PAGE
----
Día de los Muertos is not the Mexican Version of Halloween
A brief explanation of Día de los Muertos
Día de los Muertos or The Day of the Dead is an evolving holiday tracing its earliest roots to the Aztec people celebrating and honoring those who have passed on and not a Mexican version of Halloween. While Halloween and Día de los Muertos fall close together on the calendar and share the common theme of death, the two holidays are vastly different, offering contrasting views and origins of traditions. On Día de los Muertos, it is believed that the border between the spirit world and the real world dissolves and for a small period of time, the souls are awakened and return to the living world to enjoy music, drink, food, and dance with their loved ones who remember them.
Dating 3,000 years ago, the Aztecs - who originated as a nomadic tribe in northern Mexico, arrived in Mesoamerica around the beginning of the 13th century. From their magnificent capital city, Tenochtitlan, the Aztecs emerged as the dominant force in central Mexico, developing an intricate social, political, religious and commercial organization that brought many of the region’s city-states under their control by the 15th century - and other Nahua people, established rituals of honoring the dead as they saw “death as an integral, ever present part of life.”
Upon dying, a person was believed to travel to Chicunamictlán, the Land of the Dead. Only after getting through nine challenging levels, a journey of several years, could the person’s soul finally reach Mictlán, the final resting place. In Nahua rituals honoring the dead, traditionally held in August, family members provided food, water and tools to aid the deceased in this difficult journey.
This inspired the ofrenda, an altar built in the homes of loved ones adorned with offerings mimicking that of the Nahua rituals like food, water and light. Family members light candles as a symbol of guidance on their journey. They add photos of their loved ones on the altar and read letters, sing songs, tell jokes and celebrate their life. Many place tequila, pan de muerto - a traditional Mexican sweet bread- and cempasúchil - also known as Marigolds - as added guidance for the souls to reach their final resting place. (Side Note: Here is a great story behind the use of the cempasúchil flower.)
“People are really dead when you forget about them, and if you think about them, they are alive in your mind, they are alive in your heart,” says Mary J. Andrade, a journalist and author of eight books about the Day of the Dead. “When people are creating an altar, they are thinking about that person who is gone and thinking about their own mortality, to be strong, to accept it with dignity.”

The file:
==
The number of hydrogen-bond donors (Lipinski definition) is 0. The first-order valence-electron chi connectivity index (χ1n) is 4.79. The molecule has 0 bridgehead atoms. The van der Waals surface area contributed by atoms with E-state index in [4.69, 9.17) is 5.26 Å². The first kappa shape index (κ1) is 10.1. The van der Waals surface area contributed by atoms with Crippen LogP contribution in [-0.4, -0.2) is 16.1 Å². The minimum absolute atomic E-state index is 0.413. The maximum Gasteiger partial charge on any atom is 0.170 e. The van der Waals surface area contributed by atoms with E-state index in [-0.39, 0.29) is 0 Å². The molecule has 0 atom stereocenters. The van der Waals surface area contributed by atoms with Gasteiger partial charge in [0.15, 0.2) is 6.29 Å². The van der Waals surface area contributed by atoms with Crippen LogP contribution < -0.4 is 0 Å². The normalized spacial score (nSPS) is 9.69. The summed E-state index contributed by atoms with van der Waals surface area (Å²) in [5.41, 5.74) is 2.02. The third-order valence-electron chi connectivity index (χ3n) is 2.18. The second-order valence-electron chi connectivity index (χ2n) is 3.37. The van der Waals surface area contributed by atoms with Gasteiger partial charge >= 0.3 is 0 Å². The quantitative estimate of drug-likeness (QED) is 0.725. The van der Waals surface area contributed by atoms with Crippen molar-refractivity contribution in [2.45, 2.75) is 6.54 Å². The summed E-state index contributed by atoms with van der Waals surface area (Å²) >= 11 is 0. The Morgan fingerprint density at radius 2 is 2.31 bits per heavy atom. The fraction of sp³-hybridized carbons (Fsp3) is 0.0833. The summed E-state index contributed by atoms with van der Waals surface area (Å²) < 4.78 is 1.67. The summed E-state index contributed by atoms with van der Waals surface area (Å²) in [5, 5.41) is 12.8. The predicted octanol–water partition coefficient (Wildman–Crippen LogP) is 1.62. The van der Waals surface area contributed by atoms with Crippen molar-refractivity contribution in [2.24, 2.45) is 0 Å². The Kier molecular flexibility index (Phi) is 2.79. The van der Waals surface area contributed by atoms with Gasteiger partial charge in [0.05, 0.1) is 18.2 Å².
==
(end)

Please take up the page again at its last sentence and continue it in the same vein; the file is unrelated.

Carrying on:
Another common image used in celebration of the Día de los Muertos is calaveras or skulls. They can be found made from papier-mâché, clay, wood, tissue paper among other materials. The calaveras is influenced by Mexcian artist José Guadalupe Posada’s famous etchings and illustrations of the Calavera Catrina.
In Mexico’s thriving political art scene in the early 20th century, printmaker and lithographer Jose Guadalupe Posada put the image of the calaveras or skulls and skeletal figures in his art mocking politicians, and commenting on revolutionary politics, religion and death. His most well-known work, La Calavera Catrina, or Elegant Skull, is a 1910 zinc etching featuring a female skeleton. The satirical work was meant to portray a woman covering up her indigenous cultural heritage with a French dress, a fancy hat, and lots of makeup to make her skin look whiter. The title sentence of his original La Catrina leaflet, published a year before the start of the Mexican Revolution in 1911, read “Those garbanceras who today are coated with makeup will end up as deformed skulls.”
Catrina became the public face of Día de los Muertos and the focal point of artistic activism demonstrating oppression and discrimination faced by the Mexican community. Famous Mexican muralist Diego Rivera, placed Catrina “in an ostentatious full-length gown at the center of his mural, completed in 1947, portraying the end of Mexico’s Revolutionary War. La Catrina’s elegant clothes of a “dandy” denote a mocking celebration, while her smile emerging through her pompous appearance reminds revelers to accept the common destiny of mortality.”
Since then, ofrendas have become an integrated part of public art to celebrate Mexican heritage but also to call out discrimination and hate. “In the 1980s, Day of the Dead altars were set up for victims of the AIDS epidemic, for the thousands of people who disappeared during Mexico’s drug war and for those lost in Mexico’s 1985 earthquake. In 2019, mourners set up a giant altar with ofrendas, or offerings, near a Walmart in El Paso, Texas where a gunman targeting Latinos killed 22 people.”
Though the customs of Día de los Muertos continue to evolve in large scale and with an undertone for the push for equality, the heart of the holiday remains the same: to remember and celebrate those who have passed on from this world while reminding us of our own mortality.